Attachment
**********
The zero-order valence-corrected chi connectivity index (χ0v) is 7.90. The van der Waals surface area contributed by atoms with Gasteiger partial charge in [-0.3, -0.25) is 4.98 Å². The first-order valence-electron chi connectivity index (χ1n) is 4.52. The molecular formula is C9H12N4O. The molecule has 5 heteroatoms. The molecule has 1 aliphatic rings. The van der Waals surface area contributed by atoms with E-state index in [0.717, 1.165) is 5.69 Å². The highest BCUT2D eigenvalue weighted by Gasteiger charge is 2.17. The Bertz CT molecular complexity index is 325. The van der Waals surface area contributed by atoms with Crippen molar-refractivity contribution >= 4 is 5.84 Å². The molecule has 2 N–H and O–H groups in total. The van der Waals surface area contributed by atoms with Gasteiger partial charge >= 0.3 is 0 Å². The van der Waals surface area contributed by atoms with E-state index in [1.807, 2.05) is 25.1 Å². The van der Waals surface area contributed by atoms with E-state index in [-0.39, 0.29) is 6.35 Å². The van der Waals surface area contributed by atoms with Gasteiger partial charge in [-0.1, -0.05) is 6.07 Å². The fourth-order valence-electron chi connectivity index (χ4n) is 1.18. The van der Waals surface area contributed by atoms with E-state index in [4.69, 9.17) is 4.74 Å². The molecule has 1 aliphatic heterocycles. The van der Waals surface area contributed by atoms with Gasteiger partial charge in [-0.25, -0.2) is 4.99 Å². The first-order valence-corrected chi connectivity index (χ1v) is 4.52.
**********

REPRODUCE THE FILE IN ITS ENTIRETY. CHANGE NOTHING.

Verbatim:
The zero-order valence-corrected chi connectivity index (χ0v) is 7.90. The van der Waals surface area contributed by atoms with Gasteiger partial charge in [-0.3, -0.25) is 4.98 Å². The first-order valence-electron chi connectivity index (χ1n) is 4.52. The molecular formula is C9H12N4O. The molecule has 5 heteroatoms. The molecule has 1 aliphatic rings. The van der Waals surface area contributed by atoms with E-state index in [0.717, 1.165) is 5.69 Å². The highest BCUT2D eigenvalue weighted by Gasteiger charge is 2.17. The Bertz CT molecular complexity index is 325. The van der Waals surface area contributed by atoms with Crippen molar-refractivity contribution >= 4 is 5.84 Å². The molecule has 2 N–H and O–H groups in total. The van der Waals surface area contributed by atoms with Gasteiger partial charge >= 0.3 is 0 Å². The van der Waals surface area contributed by atoms with E-state index in [1.807, 2.05) is 25.1 Å². The van der Waals surface area contributed by atoms with E-state index in [-0.39, 0.29) is 6.35 Å². The van der Waals surface area contributed by atoms with Gasteiger partial charge in [-0.1, -0.05) is 6.07 Å². The fourth-order valence-electron chi connectivity index (χ4n) is 1.18. The van der Waals surface area contributed by atoms with E-state index in [4.69, 9.17) is 4.74 Å². The molecule has 1 aliphatic heterocycles. The van der Waals surface area contributed by atoms with Gasteiger partial charge in [-0.25, -0.2) is 4.99 Å². The first-order valence-corrected chi connectivity index (χ1v) is 4.52.